Application of step-transaction doctrine to Qsub elections.
Congress historically has given S corporations special benefits under the tax law. Initially, only businesses without subsidiaries could qualify; an S corporation could not own 80% or more of another corporation. Congress recognized that this "no subsidiary" limitation was unwarranted and, in the SBJPA, allowed S corporations to own any percentage of another corporation.
Congress also understood that some S corporations wished to separate different trades or businesses into different corporate entities for legal purposes, but to report the tax results of all the trades or businesses on one S tax return. In these situations, Congress concluded that S shareholders should be allowed to use parent-subsidiary arrangements as well as brother-sister arrangements. Thus, the qualified subchapter S subsidiary (QSub) was born.
In April 1998, the IRS issued proposed regulations on the treatment of QSubs. The regulations provided that, when an S corporation makes a QSub election for a subsidiary, the subsidiary is deemed to have liquidated into the S parent immediately before the QSub election is effective. The tax treatment of this liquidation, alone or in the context of any larger transaction (e.g., a transaction that also includes acquisition of the subsidiary's stock), is generally determined under the Code and general principles of tax law, including the step-transaction doctrine.
The proposed regulations included a special transition rule suspending application of the step-transaction doctrine for a stock acquisition followed by a QSub election when the S corporation and subsidiary are related (as defined in Sec. 267(b)) immediately before acquisition of the subsidiary's stock. Under the proposed regulations, this transitional rule would have applied to certain elections effective before the 60th day after publication of final regulations.
Trap for the Unwary
Many tax practitioners expressed concern over application of the step-transaction doctrine to transactions that include a deemed liquidation created as a result of a QSub election. For example, if the Service were to apply the step-transaction doctrine to S taxpayers that acquire stock of a related corporation and immediately make it QSub election for the related corporation, that transaction could be recast as an asset acquisition under Sec. 368(a)(1)(D). The results might be inconsistent with the taxpayer's expectations (see, generally, Rev. Rul. 67-274). The most significant risk relating to this type of transaction would be if the related corporation has aggregate liabilities in excess of aggregate asset basis and the IRS applies the step-transaction doctrine. Under this scenario, gain would be triggered under Sec. 357(c) to the extent liabilities exceed asset basis.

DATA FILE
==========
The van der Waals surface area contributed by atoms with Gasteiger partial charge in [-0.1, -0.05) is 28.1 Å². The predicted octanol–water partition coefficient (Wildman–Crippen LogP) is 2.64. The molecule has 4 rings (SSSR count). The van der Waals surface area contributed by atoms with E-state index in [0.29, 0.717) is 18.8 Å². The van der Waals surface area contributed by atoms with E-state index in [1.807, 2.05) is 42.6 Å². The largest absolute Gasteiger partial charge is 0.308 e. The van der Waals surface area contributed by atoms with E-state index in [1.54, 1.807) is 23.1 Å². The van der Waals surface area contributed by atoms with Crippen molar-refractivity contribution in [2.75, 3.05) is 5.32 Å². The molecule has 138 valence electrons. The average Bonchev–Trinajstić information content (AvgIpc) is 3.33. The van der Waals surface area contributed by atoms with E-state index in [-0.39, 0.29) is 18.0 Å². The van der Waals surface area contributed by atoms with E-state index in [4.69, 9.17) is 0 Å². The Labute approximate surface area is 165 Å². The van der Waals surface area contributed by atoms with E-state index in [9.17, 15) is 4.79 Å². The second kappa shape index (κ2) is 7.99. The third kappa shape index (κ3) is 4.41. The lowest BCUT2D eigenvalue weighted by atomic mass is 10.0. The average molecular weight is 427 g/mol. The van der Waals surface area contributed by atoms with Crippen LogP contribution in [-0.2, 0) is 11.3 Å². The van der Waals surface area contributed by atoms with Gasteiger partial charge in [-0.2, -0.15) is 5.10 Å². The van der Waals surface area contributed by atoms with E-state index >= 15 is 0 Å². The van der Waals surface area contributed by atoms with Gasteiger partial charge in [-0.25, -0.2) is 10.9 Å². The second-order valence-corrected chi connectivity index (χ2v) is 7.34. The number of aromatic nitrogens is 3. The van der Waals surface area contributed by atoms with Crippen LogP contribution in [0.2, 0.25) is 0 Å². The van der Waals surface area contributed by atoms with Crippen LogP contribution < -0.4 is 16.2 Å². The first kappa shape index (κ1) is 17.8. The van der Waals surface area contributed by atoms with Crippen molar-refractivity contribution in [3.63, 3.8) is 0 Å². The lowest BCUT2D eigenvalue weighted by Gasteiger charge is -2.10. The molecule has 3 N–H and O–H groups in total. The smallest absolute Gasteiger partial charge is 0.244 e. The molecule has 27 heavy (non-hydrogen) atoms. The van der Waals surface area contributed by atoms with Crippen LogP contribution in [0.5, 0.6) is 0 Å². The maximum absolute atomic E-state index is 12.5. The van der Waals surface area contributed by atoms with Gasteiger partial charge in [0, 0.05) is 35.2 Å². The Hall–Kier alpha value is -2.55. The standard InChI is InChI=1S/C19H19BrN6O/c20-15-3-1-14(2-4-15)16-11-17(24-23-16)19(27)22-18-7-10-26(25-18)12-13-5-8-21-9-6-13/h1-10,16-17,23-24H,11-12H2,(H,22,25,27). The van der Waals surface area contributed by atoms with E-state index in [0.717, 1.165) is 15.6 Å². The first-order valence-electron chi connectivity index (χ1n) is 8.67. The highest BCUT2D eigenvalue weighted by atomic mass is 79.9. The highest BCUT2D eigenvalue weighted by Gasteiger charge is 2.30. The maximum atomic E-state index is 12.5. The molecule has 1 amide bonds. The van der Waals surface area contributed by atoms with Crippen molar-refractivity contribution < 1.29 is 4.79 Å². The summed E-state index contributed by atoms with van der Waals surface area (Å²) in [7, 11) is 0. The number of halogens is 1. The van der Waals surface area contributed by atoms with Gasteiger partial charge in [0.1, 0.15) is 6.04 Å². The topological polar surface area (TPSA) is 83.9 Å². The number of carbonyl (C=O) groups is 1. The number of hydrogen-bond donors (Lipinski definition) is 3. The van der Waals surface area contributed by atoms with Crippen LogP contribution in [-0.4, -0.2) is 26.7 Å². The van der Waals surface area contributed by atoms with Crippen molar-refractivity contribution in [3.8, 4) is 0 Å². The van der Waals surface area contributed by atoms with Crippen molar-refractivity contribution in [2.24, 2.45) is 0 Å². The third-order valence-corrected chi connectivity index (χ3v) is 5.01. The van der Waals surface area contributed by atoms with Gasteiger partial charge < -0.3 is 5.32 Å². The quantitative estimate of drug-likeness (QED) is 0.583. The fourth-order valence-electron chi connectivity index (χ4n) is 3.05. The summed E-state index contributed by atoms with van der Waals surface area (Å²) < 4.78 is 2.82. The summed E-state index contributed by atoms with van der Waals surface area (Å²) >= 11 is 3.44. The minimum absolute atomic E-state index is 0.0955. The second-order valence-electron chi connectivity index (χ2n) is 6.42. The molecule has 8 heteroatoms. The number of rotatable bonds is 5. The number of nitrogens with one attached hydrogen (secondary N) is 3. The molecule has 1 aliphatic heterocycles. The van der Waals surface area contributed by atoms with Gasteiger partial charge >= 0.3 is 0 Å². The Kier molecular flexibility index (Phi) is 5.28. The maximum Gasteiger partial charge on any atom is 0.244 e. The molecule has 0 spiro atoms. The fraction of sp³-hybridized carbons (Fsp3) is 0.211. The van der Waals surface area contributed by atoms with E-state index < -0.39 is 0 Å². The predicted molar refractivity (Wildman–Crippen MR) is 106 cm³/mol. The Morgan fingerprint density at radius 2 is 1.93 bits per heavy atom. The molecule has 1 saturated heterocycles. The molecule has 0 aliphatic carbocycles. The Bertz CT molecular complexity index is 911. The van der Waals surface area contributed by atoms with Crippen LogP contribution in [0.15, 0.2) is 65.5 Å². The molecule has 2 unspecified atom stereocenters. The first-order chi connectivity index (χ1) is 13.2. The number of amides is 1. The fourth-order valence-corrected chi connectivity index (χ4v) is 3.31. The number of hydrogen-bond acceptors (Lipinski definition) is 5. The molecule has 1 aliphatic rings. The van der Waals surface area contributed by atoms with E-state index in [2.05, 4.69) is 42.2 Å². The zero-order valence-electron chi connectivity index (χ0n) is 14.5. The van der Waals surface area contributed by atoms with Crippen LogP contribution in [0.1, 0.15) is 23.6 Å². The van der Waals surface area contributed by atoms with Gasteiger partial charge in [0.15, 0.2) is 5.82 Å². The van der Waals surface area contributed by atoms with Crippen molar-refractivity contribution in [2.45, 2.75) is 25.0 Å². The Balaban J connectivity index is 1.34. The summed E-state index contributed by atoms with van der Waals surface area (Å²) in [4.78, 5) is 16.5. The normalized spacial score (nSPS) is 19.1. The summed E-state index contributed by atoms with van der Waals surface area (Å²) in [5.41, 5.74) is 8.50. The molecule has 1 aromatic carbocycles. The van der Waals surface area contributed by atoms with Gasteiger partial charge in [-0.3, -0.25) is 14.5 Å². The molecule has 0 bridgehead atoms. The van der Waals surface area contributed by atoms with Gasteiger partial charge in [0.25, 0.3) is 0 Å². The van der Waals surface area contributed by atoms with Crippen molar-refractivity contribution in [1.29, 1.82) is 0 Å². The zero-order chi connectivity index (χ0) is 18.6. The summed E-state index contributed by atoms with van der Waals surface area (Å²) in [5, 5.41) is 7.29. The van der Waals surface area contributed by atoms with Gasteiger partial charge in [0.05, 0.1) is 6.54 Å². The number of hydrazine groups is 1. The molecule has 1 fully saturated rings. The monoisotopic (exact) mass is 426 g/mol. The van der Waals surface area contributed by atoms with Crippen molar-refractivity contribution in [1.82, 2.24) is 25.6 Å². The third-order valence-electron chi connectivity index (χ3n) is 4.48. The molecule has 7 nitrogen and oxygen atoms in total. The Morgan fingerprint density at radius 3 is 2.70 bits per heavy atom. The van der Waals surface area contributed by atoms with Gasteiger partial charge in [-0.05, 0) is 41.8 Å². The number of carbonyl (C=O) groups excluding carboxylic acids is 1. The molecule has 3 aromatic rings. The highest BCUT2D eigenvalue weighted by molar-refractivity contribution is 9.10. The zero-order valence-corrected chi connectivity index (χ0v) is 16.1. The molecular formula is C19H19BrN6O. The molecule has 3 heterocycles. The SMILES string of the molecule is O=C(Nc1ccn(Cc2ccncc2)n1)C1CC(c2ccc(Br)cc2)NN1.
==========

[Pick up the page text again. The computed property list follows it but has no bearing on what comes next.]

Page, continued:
Restructuring of S holdings has been common since 1996. Related S shareholders often choose to simplify their Federal income tax reporting requirements by contributing the stock of other S corporations to one S corporation in a tax-free Sec. 351 exchange and then immediately electing QSub status for the contributed S corporations to treat them as disregarded entities. Many less-sophisticated taxpayers could be unaware of the consequences of the restructuring if the step-transaction doctrine were applied.
Some tax practitioners concluded that the legislative history of the QSub provisions reflected congressional intent that the deemed liquidation should be an independent, tax-free Sec. 332 liquidation. The IRS disagreed with this analysis in the preamble to the final regulations. It specifically referred to the technical correction made to Sec. 1361(b) by Section 1601(c)(3) of the Taxpayer Relief Act of 1997 (which gave the Service authority to draft regulations addressing the liquidation of a subsidiary deemed to occur on a QSub election).
Transition Relief Extended
Concerns raised by tax practitioners after the proposed regulations were issued in 1998 were not completely ignored. The IRS extended transition relief from the step-transaction doctrine to cover QSub elections effective before 2001, thus giving taxpayers an additional nine-month transition relief period (Regs. Sec. 1.1361-4(a)(5)).
The SBJPA created significant opportunities for related S shareholders to consolidate their S holdings, thereby simplifying income tax reporting requirements while still obtaining legal separation of trades or businesses. Taxpayers wishing to take advantage of such opportunities should complete their restructurings before 2001, to avoid possible application of the step-transaction doctrine.
FROM GREG W. SMITH, CPA, WASHINGTON, DC
Robert Zarzar, CPA Partner Washington National Tax Services PricewaterhouseCoopers Washington, DC
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|Title Annotation:||S corporation qualified subsidiary corporations|
|Author:||Smith, Greg W.|
|Publication:||The Tax Adviser|
|Date:||Jul 1, 2000|
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